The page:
Logical Increments reader Michael recently put together a brand new video editing and gaming behemoth, which he dubbed the TuffBox. It includes newly released high-end components, with the GTX 1080 and Intel i7-6900K taking starring roles.
He wrote up his build story on PCPartPicker and gave us permission to repost on our blog. So, take it away, Michael.
Building the TuffBox
by Michael Fasano (RSC-Tuff)
What I Do with It
I’m a video editor, motion graphics designer, YouTuber, and streamer on Twitch Creative. I also use my computer for gaming, voice acting, audio engineering/recording, accounting-related business purposes, and digital art. When the computer is idle, I run Seti and Folding.
Why I Built It
My old computer was a modest gaming PC built three years ago, long before I became involved in any real editing or creative stuff. Most of the parts were fine but unimpressive when I bought them, such as the graphics card (Radeon HD 7950 R7950), RAM (16GB DDR3), and CPU (i5-3570K).
The problems I had with it were mostly related to editing. Render times became unbearable (especially in After Effects), timelines in Premiere and Reaper were choppy, previews took way too long, and any effect that used the graphics card risked crashing the computer. Streaming an intense game or program was too much for the comp to handle, games weren’t running at max settings, and my single 1080p monitor was a serious problem for editing and streaming.
I wanted to be able to pursue freelance and hobbyist editing, stream a quality presentation, and keep up with new games in the coming years.
I planned the computer and researched the parts for about six weeks prior to purchasing. I became passionate and excited – thought went into every single part. I reused my Fractal Design R4 case, a 250GB SSD, and a 1TB HDD. If heat becomes an issue, I’ll first try removing some of the foam that blocks air vents and adding new fans, but I’m not against upgrading to a new case if needed. So far, the rig is dead silent and has no heat issues.
The Broadwell-E release was the most disappointing part of this project. I had hoped that the new chip line would allow me to get 8 cores for $600-800, but the 6900K is actually more expensive than the previous 8-core flagship that it replaces (5960K). The 10-core 6950X was completely out of the question thanks to its $1,750 price, and a Xeon build was just unnecessary.
I’m thrilled to have 64GB of DDR4-2400 for $210. After Effects can make good use of up to 2GB per core (including logic cores); anything more has almost no effect. This means that my 8/16 core chip uses 32GB in After Effects while also leaving an absurd amount of memory for everything else like streaming software, Premiere, Encoder, Photoshop, a RAM drive, etc.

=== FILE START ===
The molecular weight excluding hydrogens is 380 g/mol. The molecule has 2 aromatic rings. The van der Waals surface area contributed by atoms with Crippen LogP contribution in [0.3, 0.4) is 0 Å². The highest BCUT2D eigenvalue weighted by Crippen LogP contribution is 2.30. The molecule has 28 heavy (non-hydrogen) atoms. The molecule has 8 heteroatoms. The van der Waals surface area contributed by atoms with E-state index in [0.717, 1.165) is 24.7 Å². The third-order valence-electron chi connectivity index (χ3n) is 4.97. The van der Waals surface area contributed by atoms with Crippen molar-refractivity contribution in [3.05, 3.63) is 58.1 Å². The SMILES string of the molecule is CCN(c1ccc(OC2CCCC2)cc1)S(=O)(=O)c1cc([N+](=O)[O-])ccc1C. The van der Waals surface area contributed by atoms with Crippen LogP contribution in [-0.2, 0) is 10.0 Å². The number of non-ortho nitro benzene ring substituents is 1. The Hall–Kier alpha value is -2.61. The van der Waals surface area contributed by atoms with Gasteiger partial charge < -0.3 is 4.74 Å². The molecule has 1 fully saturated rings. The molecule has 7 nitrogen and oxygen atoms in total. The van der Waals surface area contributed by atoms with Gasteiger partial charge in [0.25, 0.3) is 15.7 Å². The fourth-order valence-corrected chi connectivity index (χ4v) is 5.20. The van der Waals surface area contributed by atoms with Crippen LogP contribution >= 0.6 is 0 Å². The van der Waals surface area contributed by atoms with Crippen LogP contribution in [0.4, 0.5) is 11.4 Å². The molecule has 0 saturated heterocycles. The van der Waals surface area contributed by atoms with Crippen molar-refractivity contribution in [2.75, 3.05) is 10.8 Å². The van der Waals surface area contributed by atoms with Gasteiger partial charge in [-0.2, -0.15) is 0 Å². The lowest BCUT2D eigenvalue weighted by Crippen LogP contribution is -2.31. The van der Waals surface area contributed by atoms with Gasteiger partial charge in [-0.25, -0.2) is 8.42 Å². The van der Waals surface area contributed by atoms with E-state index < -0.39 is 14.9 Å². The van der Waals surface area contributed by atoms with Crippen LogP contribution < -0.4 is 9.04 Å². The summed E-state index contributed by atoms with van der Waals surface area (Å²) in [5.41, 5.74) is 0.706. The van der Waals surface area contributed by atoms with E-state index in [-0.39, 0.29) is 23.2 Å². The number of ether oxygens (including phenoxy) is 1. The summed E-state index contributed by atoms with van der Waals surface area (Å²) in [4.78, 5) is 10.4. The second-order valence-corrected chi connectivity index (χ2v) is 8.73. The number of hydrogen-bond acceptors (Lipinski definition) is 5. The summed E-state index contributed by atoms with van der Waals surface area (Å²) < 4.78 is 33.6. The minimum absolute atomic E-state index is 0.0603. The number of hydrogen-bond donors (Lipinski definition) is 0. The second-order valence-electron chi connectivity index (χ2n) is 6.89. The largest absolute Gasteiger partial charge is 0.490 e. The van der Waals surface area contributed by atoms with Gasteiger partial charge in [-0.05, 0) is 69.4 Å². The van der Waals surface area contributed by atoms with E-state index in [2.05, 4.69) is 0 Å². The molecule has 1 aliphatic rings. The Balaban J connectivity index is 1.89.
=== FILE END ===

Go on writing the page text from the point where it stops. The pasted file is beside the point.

A top priority for this computer was upgrading to dual monitors. 1440p looks amazing for gaming and editing alike. The Asus PB258Q was a great choice: small bezels, a great looking IPS screen, lots of mounting and connection options. For me, 4K just isn’t worth the money right now. If I begin working with a lot of 4K video, I may upgrade in the next couple of years.
My M-Track+ acts as an external sound card that accepts XLR and ¼” jacks. It’s much cheaper than the professional recording equipment you see on some builds, but it’s enough for hobbyist recording and streaming.
Most of these were purchased in 2015 or 2016. I wanted to list everything that I consider essential to this rig and my streaming, including my webcam and microphone.
Total spent on new stuff, May/June 2016: $3,427.84
Total value of just the computer (new parts + old parts): $3,109.76
Wishlist / Still to come
- Green screen, light boxes
- X-Rite i1Display Pro – Display Calibration
- Wacom Bamboo Splash Pen Tablet
- PCPartPicker.com and its users. This site made the build process easy to organize and track, and part reviews from users helped a lot when making some tough choices. Seeing completed builds from users with similar goals was also very helpful.
- logicalincrements.com. Excellent, easy to understand guides on what parts I needed to focus on for this computer. The monitor section was particularly helpful since monitors were the most intimidating aspect of the selection process. Special thanks to the LI team that quickly answered my questions on their site!
- My friend Billy, an enthusiast who did the actual assembly of the computer and helped with several part recommendations.
- My friend Travis, who also helped with part choices.